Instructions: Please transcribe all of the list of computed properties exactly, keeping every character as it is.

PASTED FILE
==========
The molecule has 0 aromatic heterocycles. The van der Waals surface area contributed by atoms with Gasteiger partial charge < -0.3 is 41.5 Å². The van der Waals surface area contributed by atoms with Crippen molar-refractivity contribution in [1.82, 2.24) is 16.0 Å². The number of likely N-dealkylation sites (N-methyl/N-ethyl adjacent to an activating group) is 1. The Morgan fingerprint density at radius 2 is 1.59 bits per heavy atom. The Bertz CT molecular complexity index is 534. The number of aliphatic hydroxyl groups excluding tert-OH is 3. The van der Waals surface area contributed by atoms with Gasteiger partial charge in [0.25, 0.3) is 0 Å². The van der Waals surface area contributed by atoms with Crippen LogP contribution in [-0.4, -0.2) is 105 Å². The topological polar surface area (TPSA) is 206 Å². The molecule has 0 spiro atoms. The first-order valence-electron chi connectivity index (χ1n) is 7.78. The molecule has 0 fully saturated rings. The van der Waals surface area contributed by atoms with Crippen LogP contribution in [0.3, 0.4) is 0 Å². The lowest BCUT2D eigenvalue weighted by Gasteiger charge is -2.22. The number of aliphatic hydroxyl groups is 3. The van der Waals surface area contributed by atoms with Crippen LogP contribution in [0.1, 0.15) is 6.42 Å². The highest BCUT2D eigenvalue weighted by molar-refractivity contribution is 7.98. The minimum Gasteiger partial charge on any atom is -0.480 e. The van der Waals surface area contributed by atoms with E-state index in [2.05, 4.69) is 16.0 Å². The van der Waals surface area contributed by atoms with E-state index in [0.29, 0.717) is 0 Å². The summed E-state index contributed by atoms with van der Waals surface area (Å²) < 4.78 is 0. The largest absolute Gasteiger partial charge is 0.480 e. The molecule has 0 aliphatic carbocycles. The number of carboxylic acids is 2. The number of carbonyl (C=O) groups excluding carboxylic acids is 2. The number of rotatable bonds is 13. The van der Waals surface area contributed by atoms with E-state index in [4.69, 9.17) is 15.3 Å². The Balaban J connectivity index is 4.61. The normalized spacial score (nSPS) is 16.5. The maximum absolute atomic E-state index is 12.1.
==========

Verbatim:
The molecule has 0 aromatic heterocycles. The van der Waals surface area contributed by atoms with Gasteiger partial charge < -0.3 is 41.5 Å². The van der Waals surface area contributed by atoms with Crippen molar-refractivity contribution in [1.82, 2.24) is 16.0 Å². The number of likely N-dealkylation sites (N-methyl/N-ethyl adjacent to an activating group) is 1. The Morgan fingerprint density at radius 2 is 1.59 bits per heavy atom. The Bertz CT molecular complexity index is 534. The number of aliphatic hydroxyl groups excluding tert-OH is 3. The van der Waals surface area contributed by atoms with Gasteiger partial charge in [0.25, 0.3) is 0 Å². The van der Waals surface area contributed by atoms with Crippen LogP contribution in [-0.4, -0.2) is 105 Å². The topological polar surface area (TPSA) is 206 Å². The molecule has 0 spiro atoms. The first-order valence-electron chi connectivity index (χ1n) is 7.78. The molecule has 0 fully saturated rings. The van der Waals surface area contributed by atoms with Crippen LogP contribution in [0.3, 0.4) is 0 Å². The lowest BCUT2D eigenvalue weighted by Gasteiger charge is -2.22. The number of aliphatic hydroxyl groups is 3. The van der Waals surface area contributed by atoms with Crippen LogP contribution in [0.1, 0.15) is 6.42 Å². The highest BCUT2D eigenvalue weighted by molar-refractivity contribution is 7.98. The minimum Gasteiger partial charge on any atom is -0.480 e. The van der Waals surface area contributed by atoms with E-state index in [2.05, 4.69) is 16.0 Å². The van der Waals surface area contributed by atoms with E-state index in [0.29, 0.717) is 0 Å². The summed E-state index contributed by atoms with van der Waals surface area (Å²) < 4.78 is 0. The largest absolute Gasteiger partial charge is 0.480 e. The molecule has 0 aliphatic carbocycles. The number of carboxylic acids is 2. The number of carbonyl (C=O) groups excluding carboxylic acids is 2. The number of rotatable bonds is 13. The van der Waals surface area contributed by atoms with E-state index in [4.69, 9.17) is 15.3 Å². The Balaban J connectivity index is 4.61. The normalized spacial score (nSPS) is 16.5. The maximum absolute atomic E-state index is 12.1.